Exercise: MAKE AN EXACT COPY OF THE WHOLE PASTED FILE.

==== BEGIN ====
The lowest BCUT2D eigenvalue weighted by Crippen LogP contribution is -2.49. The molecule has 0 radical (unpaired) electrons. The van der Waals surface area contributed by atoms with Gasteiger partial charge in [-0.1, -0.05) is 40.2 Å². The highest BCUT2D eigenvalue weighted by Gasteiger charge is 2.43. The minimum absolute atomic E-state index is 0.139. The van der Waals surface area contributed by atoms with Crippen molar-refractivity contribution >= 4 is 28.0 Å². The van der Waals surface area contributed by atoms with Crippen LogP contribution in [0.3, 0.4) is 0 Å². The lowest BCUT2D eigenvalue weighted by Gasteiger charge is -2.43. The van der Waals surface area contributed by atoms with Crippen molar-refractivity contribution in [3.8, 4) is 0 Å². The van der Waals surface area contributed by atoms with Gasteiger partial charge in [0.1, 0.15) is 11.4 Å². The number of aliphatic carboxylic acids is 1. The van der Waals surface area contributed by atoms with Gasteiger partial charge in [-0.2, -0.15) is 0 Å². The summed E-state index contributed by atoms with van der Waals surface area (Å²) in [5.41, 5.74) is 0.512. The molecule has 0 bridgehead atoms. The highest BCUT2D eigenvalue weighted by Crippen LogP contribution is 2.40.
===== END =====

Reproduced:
The lowest BCUT2D eigenvalue weighted by Crippen LogP contribution is -2.49. The molecule has 0 radical (unpaired) electrons. The van der Waals surface area contributed by atoms with Gasteiger partial charge in [-0.1, -0.05) is 40.2 Å². The highest BCUT2D eigenvalue weighted by Gasteiger charge is 2.43. The minimum absolute atomic E-state index is 0.139. The van der Waals surface area contributed by atoms with Crippen molar-refractivity contribution >= 4 is 28.0 Å². The van der Waals surface area contributed by atoms with Crippen LogP contribution in [0.3, 0.4) is 0 Å². The lowest BCUT2D eigenvalue weighted by Gasteiger charge is -2.43. The van der Waals surface area contributed by atoms with Crippen molar-refractivity contribution in [3.8, 4) is 0 Å². The van der Waals surface area contributed by atoms with Gasteiger partial charge in [0.1, 0.15) is 11.4 Å². The number of aliphatic carboxylic acids is 1. The van der Waals surface area contributed by atoms with Gasteiger partial charge in [-0.2, -0.15) is 0 Å². The summed E-state index contributed by atoms with van der Waals surface area (Å²) in [5.41, 5.74) is 0.512. The molecule has 0 bridgehead atoms. The highest BCUT2D eigenvalue weighted by Crippen LogP contribution is 2.40.